Kill Bill?: The Fourth and Two Wasn't What Cost the Patriots

Patrick HanlonContributor INovember 17, 2009

16 Dec 2001:  Head Coach Bill Belicheck of the New England Patriots checks the scoreboard during their game against the Buffalo Bills at Ralph Wilson Stadium in Orchard Park, New York. The New England Patriots won the game 12-9 in overtime. DIGITAL IMAGE. Mandatory Credit: Rick Stewart/Allsport
Rick Stewart/Getty Images

The Patriots should've won that game. They out gained the Colts by 70 yards. They controlled the ball for 10 minutes longer than the Colts.

They forced Manning and his vaunted offense to punt six times in the first half, and led by 17 with 14 minutes left in the game.

What do they have to show for it? A one point loss that everyone is talking about.

There are plenty of people who will say this is just a regular season loss, so it doesn't mean that much. But like Ron Burgundy, it's kind of a big deal.
The way the last two minutes panned out makes this game a huge deal. I don't have a problem with the 4th and 2 call that cost the Patriots the game. It's the mismanagement of the team on the infamous drive that aggravates me.

Many sports pundits have an issue with Belichick going for it on 4th and 2. Believe it or not, the math slightly supports Bellicheck's decision.
More importantly, the Patriots had a 75% success rate against the Colts on 4th downs since 2000, including 4-4 in the playoffs. The numbers were there, including the most overlooked number: 12. If the game is weighing in the balance, I want it in Tom Brady's hands every time.

The problem with the decision lies in the execution. Before even taking a snap, the Patriots called a timeout, leaving them one left. Call me crazy, but you just spent the last few minutes on the sideline.
After the Colts scored there was even a TV timeout, so the Pats had plenty of time to decide what play to run on first down. Nonetheless, they retreated back to the sideline to get the play.
Next, might be the most frustrating as a Patriots fan. After a failed 3rd and 2, members of the offense started running off the field, and the punt team came running on.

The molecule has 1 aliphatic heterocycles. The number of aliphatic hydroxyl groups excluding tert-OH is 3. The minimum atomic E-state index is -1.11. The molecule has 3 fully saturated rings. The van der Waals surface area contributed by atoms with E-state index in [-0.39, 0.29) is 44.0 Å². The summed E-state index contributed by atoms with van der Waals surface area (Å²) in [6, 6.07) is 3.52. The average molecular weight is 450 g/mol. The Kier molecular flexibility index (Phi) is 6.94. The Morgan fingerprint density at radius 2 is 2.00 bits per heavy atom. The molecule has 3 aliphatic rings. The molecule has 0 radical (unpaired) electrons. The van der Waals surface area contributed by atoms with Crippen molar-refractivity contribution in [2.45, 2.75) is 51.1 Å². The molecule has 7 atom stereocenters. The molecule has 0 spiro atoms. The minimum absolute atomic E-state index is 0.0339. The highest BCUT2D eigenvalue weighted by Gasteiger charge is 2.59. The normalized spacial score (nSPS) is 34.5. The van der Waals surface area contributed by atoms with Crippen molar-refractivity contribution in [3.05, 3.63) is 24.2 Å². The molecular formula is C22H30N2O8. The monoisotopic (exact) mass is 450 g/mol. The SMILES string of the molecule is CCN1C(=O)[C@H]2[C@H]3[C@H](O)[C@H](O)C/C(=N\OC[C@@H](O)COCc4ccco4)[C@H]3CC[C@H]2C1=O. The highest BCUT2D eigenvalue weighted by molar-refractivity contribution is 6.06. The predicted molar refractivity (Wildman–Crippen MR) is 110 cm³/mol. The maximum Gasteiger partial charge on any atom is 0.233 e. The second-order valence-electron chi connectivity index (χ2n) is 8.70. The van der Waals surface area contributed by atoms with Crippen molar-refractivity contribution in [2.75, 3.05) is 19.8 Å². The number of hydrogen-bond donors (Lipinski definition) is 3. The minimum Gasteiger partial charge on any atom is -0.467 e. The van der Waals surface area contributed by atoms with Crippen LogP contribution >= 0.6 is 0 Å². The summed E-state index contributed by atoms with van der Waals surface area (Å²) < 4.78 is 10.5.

According to Belichick, the Patriots coaching staff made the decision before third down that if they didn't convert, they would go for it on 4th down. Which brings up two questions:

1. Why not run the ball on third, and make the Colts use their last timeout? You might be a yard closer and if you convert, you can run almost all of the clock out.

2. Why was punt team coming onto the field? The faux pas cost the Patriots another time out, one that might have changed the spot of the ball on the 4th-and-2 play.

Maybe if you're a fan of the Lions, Browns, or Redskins, you've become accustomed to blunders like this. But as a Patriot fan during this decade, you just don't expect to see this from the guy in the hoodie.
This season, I've noticed Belichick has wasted timeouts more than usual, but it didn't hurt the team. Here it certainly did.
From bringing in Corey Dillon, to an intentional safety in Denver , every controversial decision has seemed to work for Belichick.
Patriots fans utter, "In Bill We Trust," because his on the field and off the field moves have been flawless. The decision against the Colts has changed all that.
Now people either think Belichick is a progressive genius who was playing the numbers, or a pompous jerk whose big ego is killing his team. For me, it's wasted timeouts and lack of communication that has shown Bill Belichick is human.